Consumers find push notifications highly valuable. Want proof? Seventy-six percent of 18 to 34 year olds have enabled push notifications on their phone, according to a survey by Responsys.
It also found that marketers witness 50 percent higher open rates on push notifications versus email, with click-through rates up to twice as high.
Now with iOS 8 around the corner for mass adoption, Apple is redefining notifications on its platform. The notifications become interactive, and as a business, you can now build engagement through your customer’s lock screen.
Apple intends to make notifications more powerful and will allow app developers to harness their power in many ways, including letting users respond/react without having to quit whatever they’re currently doing on their phone.
Notifications have been around for quite a while, but most give little importance to them. Here are some cues to get you started on understanding notifications better and using them to increase engagement, and therefore, conversions.
1. Make them relevant. Treat notifications messages like you would if you sent them out on social-media channels. Better still, focus on them like you would on writing a blog post for user engagement. The common thread is relevancy. Make notifications relevant to your customers.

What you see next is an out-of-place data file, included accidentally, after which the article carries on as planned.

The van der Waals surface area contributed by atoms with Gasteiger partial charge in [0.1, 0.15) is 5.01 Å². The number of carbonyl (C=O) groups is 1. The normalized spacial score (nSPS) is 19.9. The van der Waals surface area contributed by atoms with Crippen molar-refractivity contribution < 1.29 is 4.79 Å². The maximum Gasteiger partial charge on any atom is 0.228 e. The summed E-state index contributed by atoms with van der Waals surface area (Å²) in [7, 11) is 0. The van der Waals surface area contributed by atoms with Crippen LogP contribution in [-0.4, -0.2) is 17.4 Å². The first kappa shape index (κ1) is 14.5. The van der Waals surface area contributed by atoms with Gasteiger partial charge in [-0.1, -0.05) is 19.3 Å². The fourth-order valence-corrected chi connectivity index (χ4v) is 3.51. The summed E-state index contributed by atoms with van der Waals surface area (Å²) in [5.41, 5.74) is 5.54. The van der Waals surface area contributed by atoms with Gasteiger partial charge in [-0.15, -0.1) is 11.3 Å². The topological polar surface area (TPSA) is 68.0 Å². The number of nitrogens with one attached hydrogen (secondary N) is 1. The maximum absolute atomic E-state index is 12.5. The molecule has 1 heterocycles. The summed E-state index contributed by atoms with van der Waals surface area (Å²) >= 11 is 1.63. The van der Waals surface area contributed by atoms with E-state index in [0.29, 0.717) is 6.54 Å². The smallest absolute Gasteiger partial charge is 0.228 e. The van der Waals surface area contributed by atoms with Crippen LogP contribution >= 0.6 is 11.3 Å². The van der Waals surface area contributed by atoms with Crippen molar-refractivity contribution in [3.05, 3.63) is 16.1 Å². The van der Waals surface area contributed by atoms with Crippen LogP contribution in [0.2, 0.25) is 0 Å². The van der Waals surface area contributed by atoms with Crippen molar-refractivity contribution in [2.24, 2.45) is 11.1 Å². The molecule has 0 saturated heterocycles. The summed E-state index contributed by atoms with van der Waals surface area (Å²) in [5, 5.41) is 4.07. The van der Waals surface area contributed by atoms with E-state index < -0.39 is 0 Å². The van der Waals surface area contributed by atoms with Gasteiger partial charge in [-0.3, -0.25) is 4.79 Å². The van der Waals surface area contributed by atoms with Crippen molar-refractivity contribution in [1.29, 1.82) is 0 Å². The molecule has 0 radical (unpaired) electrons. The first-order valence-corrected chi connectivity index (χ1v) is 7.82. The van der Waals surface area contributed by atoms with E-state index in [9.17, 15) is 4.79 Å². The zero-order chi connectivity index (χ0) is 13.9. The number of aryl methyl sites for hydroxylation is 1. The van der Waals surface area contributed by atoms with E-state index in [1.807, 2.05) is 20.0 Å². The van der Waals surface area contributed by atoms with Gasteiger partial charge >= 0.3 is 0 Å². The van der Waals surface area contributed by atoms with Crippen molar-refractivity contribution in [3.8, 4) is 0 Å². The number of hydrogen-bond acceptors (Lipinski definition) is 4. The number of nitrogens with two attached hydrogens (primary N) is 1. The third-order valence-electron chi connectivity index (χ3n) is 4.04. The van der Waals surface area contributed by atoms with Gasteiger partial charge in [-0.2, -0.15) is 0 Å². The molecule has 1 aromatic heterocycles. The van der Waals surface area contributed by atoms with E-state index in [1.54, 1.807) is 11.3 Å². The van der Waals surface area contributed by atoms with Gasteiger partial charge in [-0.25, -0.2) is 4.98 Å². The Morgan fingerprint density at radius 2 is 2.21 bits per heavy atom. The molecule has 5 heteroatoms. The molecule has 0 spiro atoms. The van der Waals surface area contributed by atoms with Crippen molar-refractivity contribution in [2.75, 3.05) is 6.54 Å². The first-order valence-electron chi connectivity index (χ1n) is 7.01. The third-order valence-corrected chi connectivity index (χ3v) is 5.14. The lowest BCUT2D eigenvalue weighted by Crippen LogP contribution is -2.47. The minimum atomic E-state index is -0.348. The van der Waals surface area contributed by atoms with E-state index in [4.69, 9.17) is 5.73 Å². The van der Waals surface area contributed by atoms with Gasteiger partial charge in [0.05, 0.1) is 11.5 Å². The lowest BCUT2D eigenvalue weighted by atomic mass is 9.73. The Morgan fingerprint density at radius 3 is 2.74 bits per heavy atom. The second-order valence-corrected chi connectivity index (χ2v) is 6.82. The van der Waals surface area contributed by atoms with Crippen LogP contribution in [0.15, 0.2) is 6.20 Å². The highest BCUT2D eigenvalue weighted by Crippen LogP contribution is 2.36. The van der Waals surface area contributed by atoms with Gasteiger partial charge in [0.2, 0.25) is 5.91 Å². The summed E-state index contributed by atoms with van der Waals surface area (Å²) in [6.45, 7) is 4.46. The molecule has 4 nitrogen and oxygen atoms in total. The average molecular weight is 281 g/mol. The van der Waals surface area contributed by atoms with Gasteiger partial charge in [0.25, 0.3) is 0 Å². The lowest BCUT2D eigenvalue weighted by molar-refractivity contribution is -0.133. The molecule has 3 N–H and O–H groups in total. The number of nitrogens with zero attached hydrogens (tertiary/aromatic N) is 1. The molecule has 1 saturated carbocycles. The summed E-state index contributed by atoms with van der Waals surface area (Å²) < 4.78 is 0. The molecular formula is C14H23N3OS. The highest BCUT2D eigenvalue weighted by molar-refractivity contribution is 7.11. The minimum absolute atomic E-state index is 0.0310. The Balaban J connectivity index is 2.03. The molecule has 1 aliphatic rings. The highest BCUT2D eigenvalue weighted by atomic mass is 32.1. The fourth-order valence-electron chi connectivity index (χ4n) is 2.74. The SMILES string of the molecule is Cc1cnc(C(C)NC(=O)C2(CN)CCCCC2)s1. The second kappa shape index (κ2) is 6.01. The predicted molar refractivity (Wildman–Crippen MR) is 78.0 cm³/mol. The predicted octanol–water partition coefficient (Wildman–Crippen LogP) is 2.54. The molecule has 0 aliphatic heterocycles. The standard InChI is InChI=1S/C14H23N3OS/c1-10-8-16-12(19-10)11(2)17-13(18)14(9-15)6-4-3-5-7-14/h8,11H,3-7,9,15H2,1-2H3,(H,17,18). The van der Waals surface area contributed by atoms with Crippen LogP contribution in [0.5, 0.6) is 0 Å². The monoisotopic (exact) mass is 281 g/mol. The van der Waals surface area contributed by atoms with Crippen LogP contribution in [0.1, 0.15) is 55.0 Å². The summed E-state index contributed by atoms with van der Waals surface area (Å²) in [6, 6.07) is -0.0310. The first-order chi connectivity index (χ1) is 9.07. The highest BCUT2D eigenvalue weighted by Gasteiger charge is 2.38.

2. Integrate with analytics. Relevancy of content increases when you send content to specific segments of customers. This means you have to know your customers well -- what are they buying, what interests them, what they looked at but did not buy, etc.
Tracking these metrics through analytics will help you carve out relevant notifications for a specific customer.
3. Don’t overload them. Even fanboys can get sick of communication. It’s the same with notifications. In fact, it's easier to overdo it through push notifications. Don’t push content daily unless there’s a good reason. Communicate at appropriate intervals and at opportune times to get better conversions.
Find out when your customers are more engaged with your product/service and schedule your notifications to get more traction.
4. Think differently. Don’t always push an offer or a deal. Think how Twitter and Facebook engages users by sending push notifications based on events. Some are subtle, yet generate enough interest to bring back users.
5. Give users control. This one is difficult to implement. Let your customers decide what notifications they want to receive. It may help to break up your notifications into categories so you can empower your customers with this decision.
Of course, choose your words wisely when writing copy for notifications to keep your customers hooked. Just as mass produced or generic messages do not work when you’re sending email, don’t expect push notifications to give you results with generic and non-personalized messages.